Internal router
A diagram of a hierarchically structured OSPF AS network with four areas is shown above. We can identify four types of OSPF routers: Internal routers are in a non-backbone area and only perform intra-AS routing. Area border routers belong to both an area and the backbone. Backbone routers (non border routers) perform routing within the backbone but themselves are not area border routers. Within a non-backbone area, internal routers learn of the existence of routes to other areas from information (essentially a link state advertisement, but advertising the cost of a route to another area, rather than a link cost) broadcast within the area by its backbone routers. Boundary routers exchange routing information with routers belonging to other ASs. This router might, for example, use BGP to perform inter-AS routing. It is through such a boundary router that other routers learn about paths to external networks.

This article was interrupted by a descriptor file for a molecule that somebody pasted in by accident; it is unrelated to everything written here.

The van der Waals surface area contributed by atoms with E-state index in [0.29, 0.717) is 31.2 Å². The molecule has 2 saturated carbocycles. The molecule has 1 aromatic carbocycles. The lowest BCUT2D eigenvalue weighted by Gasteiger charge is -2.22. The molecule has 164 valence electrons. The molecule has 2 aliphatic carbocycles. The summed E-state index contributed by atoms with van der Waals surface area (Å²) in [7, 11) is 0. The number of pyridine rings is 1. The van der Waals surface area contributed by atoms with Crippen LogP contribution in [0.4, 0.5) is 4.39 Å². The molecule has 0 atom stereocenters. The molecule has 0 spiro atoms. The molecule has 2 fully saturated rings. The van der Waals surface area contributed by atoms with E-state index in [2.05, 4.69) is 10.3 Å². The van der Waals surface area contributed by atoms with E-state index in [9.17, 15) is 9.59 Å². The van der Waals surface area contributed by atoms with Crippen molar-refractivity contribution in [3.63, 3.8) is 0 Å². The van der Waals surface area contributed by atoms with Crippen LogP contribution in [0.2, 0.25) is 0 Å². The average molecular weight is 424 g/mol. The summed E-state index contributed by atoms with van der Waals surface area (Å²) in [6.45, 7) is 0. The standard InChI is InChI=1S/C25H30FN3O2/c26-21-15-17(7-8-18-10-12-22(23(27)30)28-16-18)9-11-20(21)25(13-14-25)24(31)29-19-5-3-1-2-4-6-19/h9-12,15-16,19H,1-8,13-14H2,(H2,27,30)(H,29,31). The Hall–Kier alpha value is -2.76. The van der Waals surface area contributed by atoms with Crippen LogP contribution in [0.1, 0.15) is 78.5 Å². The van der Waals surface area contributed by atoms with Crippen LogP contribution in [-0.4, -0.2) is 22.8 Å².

Data-Link Layer
MTU (max transmission unit) - The Ethernet / IEEE802.03have size limit of 1500 / 1492 byes respectively The method used today is CSMA / CD CS carrier sense protocols in which stations listen for on-going transmission and act accordingly. MA multiple access is another name for broadcast channels. Several stations can listen/broadcast at the same time. CD collision detection protocols in which stations abort transmission as soon as they detect a collision. Ethernet transmission: A station want to transmit: i. The station senses the channel: 1. busy keeps sensing. 2. free starting transmission ii. collision is detected: 1. abort transmission 2. wait random amount of time and start transmission again. Ethernet frames must be > 64 bytes for proper collision detection. Previously used methods: Pure Aloha success of 18% i. Transmit whenever we feel like ii. If collision detection is available use it. Otherwise wait for ack from the destination station. iii. If the transmission was unsuccessful (no ack / collision detected) - resent after a random